Acts of Kindness weekend is a powerful example of the creative ways communities can transform anxious energy and anger into community service and wind up strengthening bonds between neighbors.
Acts of Kindness Weekend: Syracuse, New York
SYRACUSE, New York: Here’s a story about a Syracuse, New York, effort for Acts of Kindness Weekend focused on beautifying a cemetery where graves sometimes are neglected. But that’s not all! Here’s a Syracuse University summary of other acts of kindness blossoming around this 9/11.
Think that’s all? Hardly! Here’s yet another website from Syracuse packed with local events.
Acts of Kindness Weekend: Detroit, Michigan
DETROIT, Michigan: Another major hub of activity this weekend in the Acts of Kindness campaign is Detroit, Michigan, a city not always famous for its compassion. This weekend, Detroit will glow with the energy of hundreds of volunteers. The key Detroit website for Acts of Kindness Weekend is right here.
The Detroit group issued this statement summarizing plans in southeast Michigan:
Hundreds of volunteers will mark the anniversary of the 9/11 attacks with two days of community service activities centered around southwest Detroit, Sept. 11-12. The local effort is connected to a national initiative called Acts of Kindness and is being supported by a wide range of religious, cultural and civic organizations in the community.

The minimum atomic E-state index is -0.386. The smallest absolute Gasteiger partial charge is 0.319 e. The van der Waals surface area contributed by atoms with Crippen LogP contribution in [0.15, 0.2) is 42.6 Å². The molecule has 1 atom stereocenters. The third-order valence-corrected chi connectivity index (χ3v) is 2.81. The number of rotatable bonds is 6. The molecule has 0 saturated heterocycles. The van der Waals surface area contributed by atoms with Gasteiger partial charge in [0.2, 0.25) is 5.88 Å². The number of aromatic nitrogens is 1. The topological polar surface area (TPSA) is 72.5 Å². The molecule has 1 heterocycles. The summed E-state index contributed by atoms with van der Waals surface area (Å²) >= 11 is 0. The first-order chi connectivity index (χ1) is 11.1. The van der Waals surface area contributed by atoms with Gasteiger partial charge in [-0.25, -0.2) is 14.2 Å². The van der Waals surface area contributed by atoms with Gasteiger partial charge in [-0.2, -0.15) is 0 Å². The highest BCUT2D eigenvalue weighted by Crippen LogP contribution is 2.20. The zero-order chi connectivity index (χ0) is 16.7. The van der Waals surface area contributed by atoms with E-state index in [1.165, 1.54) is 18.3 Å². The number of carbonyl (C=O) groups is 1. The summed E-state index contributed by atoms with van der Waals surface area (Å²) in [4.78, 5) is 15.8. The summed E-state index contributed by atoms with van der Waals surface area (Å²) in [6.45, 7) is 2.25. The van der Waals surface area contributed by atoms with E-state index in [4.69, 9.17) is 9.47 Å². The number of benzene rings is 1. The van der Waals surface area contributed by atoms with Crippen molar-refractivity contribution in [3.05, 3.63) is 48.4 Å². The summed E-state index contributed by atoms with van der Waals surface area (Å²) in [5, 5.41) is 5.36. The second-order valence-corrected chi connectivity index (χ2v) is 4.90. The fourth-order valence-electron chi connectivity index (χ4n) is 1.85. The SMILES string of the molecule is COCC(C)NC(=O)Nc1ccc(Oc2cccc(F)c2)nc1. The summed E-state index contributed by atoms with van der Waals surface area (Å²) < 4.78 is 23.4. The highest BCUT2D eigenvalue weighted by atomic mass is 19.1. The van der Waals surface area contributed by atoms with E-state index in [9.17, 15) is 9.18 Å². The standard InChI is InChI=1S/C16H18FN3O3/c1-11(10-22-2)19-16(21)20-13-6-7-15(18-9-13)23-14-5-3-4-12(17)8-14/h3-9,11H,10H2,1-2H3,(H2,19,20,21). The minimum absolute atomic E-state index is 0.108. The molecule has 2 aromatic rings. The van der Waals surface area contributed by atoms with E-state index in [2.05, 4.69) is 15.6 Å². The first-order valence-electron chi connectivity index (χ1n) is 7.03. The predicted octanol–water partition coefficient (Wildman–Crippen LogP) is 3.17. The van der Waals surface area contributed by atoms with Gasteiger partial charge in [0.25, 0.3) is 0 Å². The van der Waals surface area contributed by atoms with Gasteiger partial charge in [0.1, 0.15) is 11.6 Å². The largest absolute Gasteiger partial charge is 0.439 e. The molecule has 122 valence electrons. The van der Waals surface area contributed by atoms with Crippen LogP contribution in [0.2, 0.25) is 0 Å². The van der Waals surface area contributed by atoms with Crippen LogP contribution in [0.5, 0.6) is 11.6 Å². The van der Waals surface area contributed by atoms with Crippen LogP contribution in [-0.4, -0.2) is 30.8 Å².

“Acts of Kindness was developed as part of the national movement to transform the date of September 11th from a day of mourning into a day for people to come together, working side by side to make their communities a better place, to learn from each other, and to build stronger relationships,” according to Dan Piepszowski, senior director of community leadership programs at the Detroit Regional Chamber and one of the Acts of Kindness organizers.
Projects will range from painting, installing benches and cleaning up at Boyer, Clark and Patton parks, restoring a mural at the Boys & Girls Club on Livernois and other projects.
“I think this weekend of remembrance and renewal holds a great deal of promise for the City of Detroit, and hopefully, will evoke a sense of lasting volunteer involvement every day,” according to Detroit Mayor Dave Bing.
Partners include Greening of Detroit, the Clark Park Coalition, Southwest Detroit Environmental Vision, and the Mercy Education Project. Organizations that have committed support include WISDOM (Women’s Interfaith Solutions for Dialogue and Outreach in Metro Detroit), the Interfaith Leadership Council of Metropolitan Detroit, ACCESS, City Year, 1 By Youth, and Leadership Detroit.
“Southwest Detroit, one of our region’s most diverse communities, is honored to be a part of this event that sets the perfect tone of peace, collaboration, and tolerance that defines America and gives our nation the strength to overcome tragedies like 9/11,” according to Anthony Benavides, director of the Clark Park Coalition.
“The energy behind this effort has really started to mushroom,” according to Gail Katz, who serves on the boards of WISDOM and the Interfaith Leadership Council and is one of the project organizers. “In addition to the benefits our service will provide the community, we’re looking forward to bringing together religious communities and other groups into this weekend of remembrance and renewal.”
Registration will begin at 8:30 a.m . Sept. 11 at Clark Park, on Vernor Hwy. in Detroit. To volunteer or for more information, see http://www.aok-detroit.peoplemovers.com.